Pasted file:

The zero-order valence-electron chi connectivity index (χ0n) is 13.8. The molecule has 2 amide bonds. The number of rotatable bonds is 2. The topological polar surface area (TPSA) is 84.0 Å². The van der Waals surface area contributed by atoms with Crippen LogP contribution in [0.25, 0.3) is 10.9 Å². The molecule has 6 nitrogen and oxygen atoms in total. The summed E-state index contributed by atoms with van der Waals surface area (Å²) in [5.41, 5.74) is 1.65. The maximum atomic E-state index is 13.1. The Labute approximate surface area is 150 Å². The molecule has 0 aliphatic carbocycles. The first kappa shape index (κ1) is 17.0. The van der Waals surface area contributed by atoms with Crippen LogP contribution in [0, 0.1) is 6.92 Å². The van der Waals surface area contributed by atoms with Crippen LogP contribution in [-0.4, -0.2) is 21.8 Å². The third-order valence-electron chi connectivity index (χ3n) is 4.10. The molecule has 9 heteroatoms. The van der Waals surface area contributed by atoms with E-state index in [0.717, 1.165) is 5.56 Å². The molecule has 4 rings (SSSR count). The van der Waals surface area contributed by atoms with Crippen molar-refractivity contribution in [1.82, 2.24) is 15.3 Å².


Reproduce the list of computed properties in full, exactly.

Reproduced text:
The zero-order valence-electron chi connectivity index (χ0n) is 13.8. The molecule has 2 amide bonds. The number of rotatable bonds is 2. The topological polar surface area (TPSA) is 84.0 Å². The van der Waals surface area contributed by atoms with Crippen LogP contribution in [0.25, 0.3) is 10.9 Å². The molecule has 6 nitrogen and oxygen atoms in total. The summed E-state index contributed by atoms with van der Waals surface area (Å²) in [5.41, 5.74) is 1.65. The maximum atomic E-state index is 13.1. The Labute approximate surface area is 150 Å². The molecule has 0 aliphatic carbocycles. The first kappa shape index (κ1) is 17.0. The van der Waals surface area contributed by atoms with Crippen LogP contribution in [0, 0.1) is 6.92 Å². The van der Waals surface area contributed by atoms with Crippen LogP contribution in [-0.4, -0.2) is 21.8 Å². The third-order valence-electron chi connectivity index (χ3n) is 4.10. The molecule has 9 heteroatoms. The van der Waals surface area contributed by atoms with E-state index in [0.717, 1.165) is 5.56 Å². The molecule has 4 rings (SSSR count). The van der Waals surface area contributed by atoms with Crippen molar-refractivity contribution in [1.82, 2.24) is 15.3 Å².